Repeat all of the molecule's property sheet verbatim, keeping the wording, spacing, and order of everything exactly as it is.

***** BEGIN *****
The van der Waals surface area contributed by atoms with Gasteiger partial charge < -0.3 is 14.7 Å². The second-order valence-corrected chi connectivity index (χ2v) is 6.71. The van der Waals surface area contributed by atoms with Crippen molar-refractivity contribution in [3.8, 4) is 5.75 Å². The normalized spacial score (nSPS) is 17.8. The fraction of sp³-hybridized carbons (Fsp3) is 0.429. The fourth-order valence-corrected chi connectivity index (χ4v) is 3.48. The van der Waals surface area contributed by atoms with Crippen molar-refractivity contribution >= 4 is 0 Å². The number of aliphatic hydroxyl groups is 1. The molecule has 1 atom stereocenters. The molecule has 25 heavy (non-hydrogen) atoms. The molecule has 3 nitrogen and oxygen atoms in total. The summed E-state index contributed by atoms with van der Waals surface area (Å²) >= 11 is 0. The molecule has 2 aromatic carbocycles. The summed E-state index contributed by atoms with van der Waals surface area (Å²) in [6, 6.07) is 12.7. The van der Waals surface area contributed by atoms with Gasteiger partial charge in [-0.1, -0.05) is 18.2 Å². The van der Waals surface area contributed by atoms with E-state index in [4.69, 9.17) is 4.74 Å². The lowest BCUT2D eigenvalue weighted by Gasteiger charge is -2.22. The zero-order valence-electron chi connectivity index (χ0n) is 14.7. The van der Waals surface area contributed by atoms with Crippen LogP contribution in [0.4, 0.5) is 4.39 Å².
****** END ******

The van der Waals surface area contributed by atoms with Gasteiger partial charge < -0.3 is 14.7 Å². The second-order valence-corrected chi connectivity index (χ2v) is 6.71. The van der Waals surface area contributed by atoms with Crippen molar-refractivity contribution in [3.8, 4) is 5.75 Å². The normalized spacial score (nSPS) is 17.8. The fraction of sp³-hybridized carbons (Fsp3) is 0.429. The fourth-order valence-corrected chi connectivity index (χ4v) is 3.48. The van der Waals surface area contributed by atoms with Crippen molar-refractivity contribution >= 4 is 0 Å². The number of aliphatic hydroxyl groups is 1. The molecule has 1 atom stereocenters. The molecule has 25 heavy (non-hydrogen) atoms. The molecule has 3 nitrogen and oxygen atoms in total. The summed E-state index contributed by atoms with van der Waals surface area (Å²) >= 11 is 0. The molecule has 2 aromatic carbocycles. The summed E-state index contributed by atoms with van der Waals surface area (Å²) in [6, 6.07) is 12.7. The van der Waals surface area contributed by atoms with Gasteiger partial charge in [-0.1, -0.05) is 18.2 Å². The van der Waals surface area contributed by atoms with E-state index in [4.69, 9.17) is 4.74 Å². The lowest BCUT2D eigenvalue weighted by Gasteiger charge is -2.22. The zero-order valence-electron chi connectivity index (χ0n) is 14.7. The van der Waals surface area contributed by atoms with Crippen LogP contribution in [0.4, 0.5) is 4.39 Å².